While it stretches the scope of this paper it is worth exploring non-energy benefits of casual carpooling for San Francisco. These include the value of time saved, buses not purchased and operated, bus drivers not paid, and flow-on benefits such as lower emissions and fewer accidents. Alameda County Transit (responsible for moving people from Oakland to San Francisco on the routes where the casual carpooling operates) has publically stated that bus related savings exist [19]. If all factors were valued they could amount to more than $US 30.0 million per year, for the morning commute alone, as shown in Table 4.
It seems reasonable to conclude that casual carpooling conserves energy and generates other collateral benefits. This appears to be true even if participants would otherwise take the bus, because casual carpooling reduces the number of buses needed, (therefore avoiding deadheading of buses), and increases the energy efficiency of traffic in the GP lanes.
Table 4. Estimate of Annual Savings from Casual Carpooling in San Francisco. All volumes and values in Table 4 have been estimated by the authors.
Table 4. Estimate of Annual Savings from Casual Carpooling in San Francisco. All volumes and values in Table 4 have been estimated by the authors.
FactorVolumeValueTotal $US Million per Annum
Energy (million liters gasoline1.7–3.5$3.001.35–2.7
Emissions (tonnes CO2e)4100–8200$150.05–0.1
Time Savings for all Commuters900,000 hours$3027.0
Buses not purchased45 buses$0.5 million @10% per annum2.20
Bus Operating Costs not incurred45 drivers$50,000 pa2.20
Accidents avoided???
Total per annum>30.0
The estimated 6000 daily riders, at 230 days per year, take something in the order of 1.3 million casual carpool trips per year (morning only). The saved bus-driver costs and capital costs alone are estimated at $US 4.4 million, or $3.38 per trip, to which would be added bus fuel, repairs, maintenance and management costs (not listed above) while the total saving per trip could exceed $US 23.00 ($US 30.0 million divided by 1.3 million trips).
If casual carpooling is considered through the lens of transit revenues and costs, it is unlikely that the lost transit revenues would exceed the saved transit costs, and the lost transit revenues would be much lower than the saved total costs, so there would be a net gain to transit from the existence of casual carpooling.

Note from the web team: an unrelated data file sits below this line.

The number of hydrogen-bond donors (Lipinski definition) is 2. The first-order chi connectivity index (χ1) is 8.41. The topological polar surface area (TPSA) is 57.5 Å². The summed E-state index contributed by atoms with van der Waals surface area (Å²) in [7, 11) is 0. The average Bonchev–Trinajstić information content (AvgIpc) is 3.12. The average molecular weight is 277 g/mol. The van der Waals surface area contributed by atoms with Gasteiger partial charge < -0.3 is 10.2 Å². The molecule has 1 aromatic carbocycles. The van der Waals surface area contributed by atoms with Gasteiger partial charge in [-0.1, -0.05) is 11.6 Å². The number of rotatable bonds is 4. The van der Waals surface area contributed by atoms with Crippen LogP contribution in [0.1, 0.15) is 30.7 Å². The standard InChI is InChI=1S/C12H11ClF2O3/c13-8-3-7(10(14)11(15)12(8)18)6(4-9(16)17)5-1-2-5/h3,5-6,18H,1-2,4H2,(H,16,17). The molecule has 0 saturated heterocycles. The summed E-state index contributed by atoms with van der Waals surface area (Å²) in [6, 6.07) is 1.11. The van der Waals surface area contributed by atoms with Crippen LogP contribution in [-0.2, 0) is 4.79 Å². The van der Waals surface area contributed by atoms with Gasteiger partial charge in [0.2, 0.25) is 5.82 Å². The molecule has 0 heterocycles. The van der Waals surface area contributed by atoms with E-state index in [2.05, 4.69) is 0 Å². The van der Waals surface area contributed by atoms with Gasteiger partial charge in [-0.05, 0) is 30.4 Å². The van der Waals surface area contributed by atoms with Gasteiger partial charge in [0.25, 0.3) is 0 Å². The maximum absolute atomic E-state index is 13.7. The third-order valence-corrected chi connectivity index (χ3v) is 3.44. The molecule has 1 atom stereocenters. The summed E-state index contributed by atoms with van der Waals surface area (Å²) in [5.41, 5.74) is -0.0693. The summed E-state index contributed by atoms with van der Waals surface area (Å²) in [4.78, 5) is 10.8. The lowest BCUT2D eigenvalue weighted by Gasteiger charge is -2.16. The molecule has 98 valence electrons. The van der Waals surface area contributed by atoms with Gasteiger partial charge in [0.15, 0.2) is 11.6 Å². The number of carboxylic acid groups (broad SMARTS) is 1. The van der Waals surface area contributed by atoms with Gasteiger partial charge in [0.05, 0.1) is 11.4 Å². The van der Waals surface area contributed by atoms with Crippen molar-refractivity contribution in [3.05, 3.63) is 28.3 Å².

This example of the San Francisco situation, comparing “with” and “without” casual carpooling suggests that there may be benefits available from deployment of casual or express carpooling to other cities.

4. Discussion and Conclusions

The objective of this paper was to estimate the energy consumption impacts of casual carpooling.
Casual carpooling in three US cities moves high volumes of people at very low cost. The benefit to San Francisco is estimated to exceed $US 30.0 million per year, including conserving an estimated 1.7–3.5 million liters (0.45–0.9 million US gallons) of fuel, at almost no public expenditure.
It is noted that the majority of the benefits attributed to casual carpooling are comprised of the assumed impact on the rest of the traffic (90% of the conserved energy) and time savings (at $30 per hour, 90% of the value savings). It is observed that the key justification for most transportation initiatives rests on the impact on the traffic, and the amount of time saved. Casual carpooling should be no different.
Further research is suggested, in two directions. Firstly, effort could be put into firming up the rough estimations used in this paper. The magnitude of the estimated benefits, even allowing reasonable margins for error in the calculations, suggest that further analysis is likely to support a conclusion that benefits exist. This seems intuitive. Secondly, given a reasonable conclusion that benefits exist, effort could be put into applied research to find out how to bring these benefits to other locations.
The success of carpooling (or any other consumer product, including transit) depends on providing a sufficient mix of benefits to attract the desired number of users. Casual carpooling effectively adds schedule flexibility to the usual mix of carpooling benefits, or removes schedule inflexibility from the usual mix of carpooling barriers. Successful adaptation of this system that leads to deployment in other cities would bring benefits of reduced energy consumption for the participants and the rest of the traffic.
Successful introduction of casual carpooling to additional locations would result in an increase in average vehicle occupancy. Raising assumptions about average vehicle occupancy rates could reduce forecast demand for vehicle miles travelled (VMT) and transportation energy.


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Minett, P.; Pearce, J. Estimating the Energy Consumption Impact of Casual Carpooling. Energies 2011, 4, 126-139.

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Minett P, Pearce J. Estimating the Energy Consumption Impact of Casual Carpooling. Energies. 2011; 4(1):126-139.